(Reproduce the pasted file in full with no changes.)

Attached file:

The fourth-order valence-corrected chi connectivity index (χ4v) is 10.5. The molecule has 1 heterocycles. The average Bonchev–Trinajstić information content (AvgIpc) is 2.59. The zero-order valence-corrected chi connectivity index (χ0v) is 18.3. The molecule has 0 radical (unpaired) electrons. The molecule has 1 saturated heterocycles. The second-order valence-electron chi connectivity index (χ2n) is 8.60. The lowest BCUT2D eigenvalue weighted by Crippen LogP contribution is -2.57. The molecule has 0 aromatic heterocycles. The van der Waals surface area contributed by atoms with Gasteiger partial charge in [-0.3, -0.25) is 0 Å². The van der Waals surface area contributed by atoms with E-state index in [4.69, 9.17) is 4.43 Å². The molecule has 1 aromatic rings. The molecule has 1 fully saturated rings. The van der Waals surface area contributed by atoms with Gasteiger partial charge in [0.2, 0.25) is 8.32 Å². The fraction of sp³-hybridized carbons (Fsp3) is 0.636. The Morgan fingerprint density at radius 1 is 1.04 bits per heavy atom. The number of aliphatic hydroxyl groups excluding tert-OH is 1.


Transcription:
The fourth-order valence-corrected chi connectivity index (χ4v) is 10.5. The molecule has 1 heterocycles. The average Bonchev–Trinajstić information content (AvgIpc) is 2.59. The zero-order valence-corrected chi connectivity index (χ0v) is 18.3. The molecule has 0 radical (unpaired) electrons. The molecule has 1 saturated heterocycles. The second-order valence-electron chi connectivity index (χ2n) is 8.60. The lowest BCUT2D eigenvalue weighted by Crippen LogP contribution is -2.57. The molecule has 0 aromatic heterocycles. The van der Waals surface area contributed by atoms with Gasteiger partial charge in [-0.3, -0.25) is 0 Å². The van der Waals surface area contributed by atoms with E-state index in [4.69, 9.17) is 4.43 Å². The molecule has 1 aromatic rings. The molecule has 1 fully saturated rings. The van der Waals surface area contributed by atoms with Gasteiger partial charge in [0.2, 0.25) is 8.32 Å². The fraction of sp³-hybridized carbons (Fsp3) is 0.636. The Morgan fingerprint density at radius 1 is 1.04 bits per heavy atom. The number of aliphatic hydroxyl groups excluding tert-OH is 1.